What is Morphine?

Morphine is a highly addictive narcotic analgesic with a high potential for addiction and abuse. The most abundant opiate found in opium, morphine is primarily used to treat both acute and chronic severe pain. Tolerance, the need for higher and higher doses of morphine to maintain the same effect, and physical and psychological dependence develop quickly. The primary source of morphine is isolation from the poppy straw of the opium poppy. About 70% of morphine is used to make other opioids such as hydromorphoneoxycodone, heroin and methadone. In controlled studies comparing the physiological and subjective effects of the opioids hydromorphone, fentanyl, oxycodone and pethidine/meperidine, former addicts showed a strong preference for heroin and morphine, suggesting that heroin and morphine are particularly susceptible to abuse and addiction. Morphine and heroin are also much more likely to produce euphoria and other positive subjective effects when compared to these other opioids. A large overdose of morphine can cause asphyxia and death by respiratory depression if the person does not receive medical attention immediately. Overdose treatment includes the administration of naloxone. The latter completely reverses morphine's effects but may result in the immediate onset of withdrawal in opiate-addicted subjects. Multiple doses of naloxone may be needed to be effective.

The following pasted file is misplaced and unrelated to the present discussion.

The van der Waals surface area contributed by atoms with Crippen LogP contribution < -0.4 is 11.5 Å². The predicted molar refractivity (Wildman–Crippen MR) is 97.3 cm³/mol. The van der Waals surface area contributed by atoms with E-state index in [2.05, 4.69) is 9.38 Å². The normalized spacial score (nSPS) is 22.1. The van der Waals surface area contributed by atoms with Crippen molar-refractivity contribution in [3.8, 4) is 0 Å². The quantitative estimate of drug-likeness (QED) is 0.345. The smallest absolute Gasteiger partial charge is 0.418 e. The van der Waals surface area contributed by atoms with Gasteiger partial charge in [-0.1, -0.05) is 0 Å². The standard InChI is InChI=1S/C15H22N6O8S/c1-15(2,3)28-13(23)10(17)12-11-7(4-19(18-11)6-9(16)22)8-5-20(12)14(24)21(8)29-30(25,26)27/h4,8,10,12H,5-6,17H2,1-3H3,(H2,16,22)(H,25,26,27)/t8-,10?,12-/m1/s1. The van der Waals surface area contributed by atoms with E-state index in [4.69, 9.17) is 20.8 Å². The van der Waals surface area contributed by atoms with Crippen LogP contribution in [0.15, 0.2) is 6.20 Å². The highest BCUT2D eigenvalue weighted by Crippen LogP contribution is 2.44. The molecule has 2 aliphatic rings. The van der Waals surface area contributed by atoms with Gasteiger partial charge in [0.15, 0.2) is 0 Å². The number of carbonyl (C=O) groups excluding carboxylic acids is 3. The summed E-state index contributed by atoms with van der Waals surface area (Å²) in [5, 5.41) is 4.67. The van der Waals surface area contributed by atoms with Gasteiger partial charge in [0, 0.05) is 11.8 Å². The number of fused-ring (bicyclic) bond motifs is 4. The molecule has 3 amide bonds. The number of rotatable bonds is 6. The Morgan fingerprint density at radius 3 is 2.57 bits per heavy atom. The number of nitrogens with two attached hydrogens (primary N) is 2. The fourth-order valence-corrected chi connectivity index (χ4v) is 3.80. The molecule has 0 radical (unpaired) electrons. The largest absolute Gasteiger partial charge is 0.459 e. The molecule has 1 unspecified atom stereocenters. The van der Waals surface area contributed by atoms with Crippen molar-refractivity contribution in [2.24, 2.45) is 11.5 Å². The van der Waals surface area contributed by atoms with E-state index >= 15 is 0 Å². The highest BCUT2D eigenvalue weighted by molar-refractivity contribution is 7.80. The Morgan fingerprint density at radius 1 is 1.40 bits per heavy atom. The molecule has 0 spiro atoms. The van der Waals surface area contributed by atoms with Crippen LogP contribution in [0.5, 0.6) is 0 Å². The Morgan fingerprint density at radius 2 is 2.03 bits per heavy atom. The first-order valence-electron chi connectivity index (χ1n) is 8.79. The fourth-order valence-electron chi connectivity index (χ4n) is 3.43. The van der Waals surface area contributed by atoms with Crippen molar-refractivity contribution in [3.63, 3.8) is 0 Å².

What is Morphine Withdrawal?

The withdrawal symptoms associated with morphine addiction are usually experienced shortly before the time of the next scheduled dose, sometimes within as early as a few hours (usually 6–12 hours) after the last administration. Withdrawal from morphine causes nausea, tearing, yawning, chills and sweating lasting up to three days. The psychological dependence associated with morphine addiction is complex and protracted. Long after the physical need for morphine has passed, the addict will usually continue to think and talk about the use of morphine and feel strange or overwhelmed coping with daily activities without being under the drug’s influence. Psychological withdrawal from morphine is usually a very long and painful process. Addicts often suffer severe depression, anxiety, insomnia, mood swings, forgetfulness, low self-esteem, confusion, paranoia and other psychological disorders. Without intervention, the syndrome will run its course and most of the overt physical symptoms will disappear within 7 to 10 days, including psychological dependence. Morphine crosses the placental barrier and babies born to morphine-using mothers go through withdrawal. Signs of withdrawal in newborns can be present within the first 24 hours of life or take as long as a week to become evident.

Can I End my Morphine Addiction?

A high probability of relapse exists after morphine withdrawal when neither the physical environment nor the behavioral motivators that contributed to the abuse have been altered. Testimony to morphine's addictive and reinforcing nature is its relapse rate. Abusers of morphine and heroin have one of the highest relapse rates among all drug users, ranging up to 98% in the estimation of some medical experts.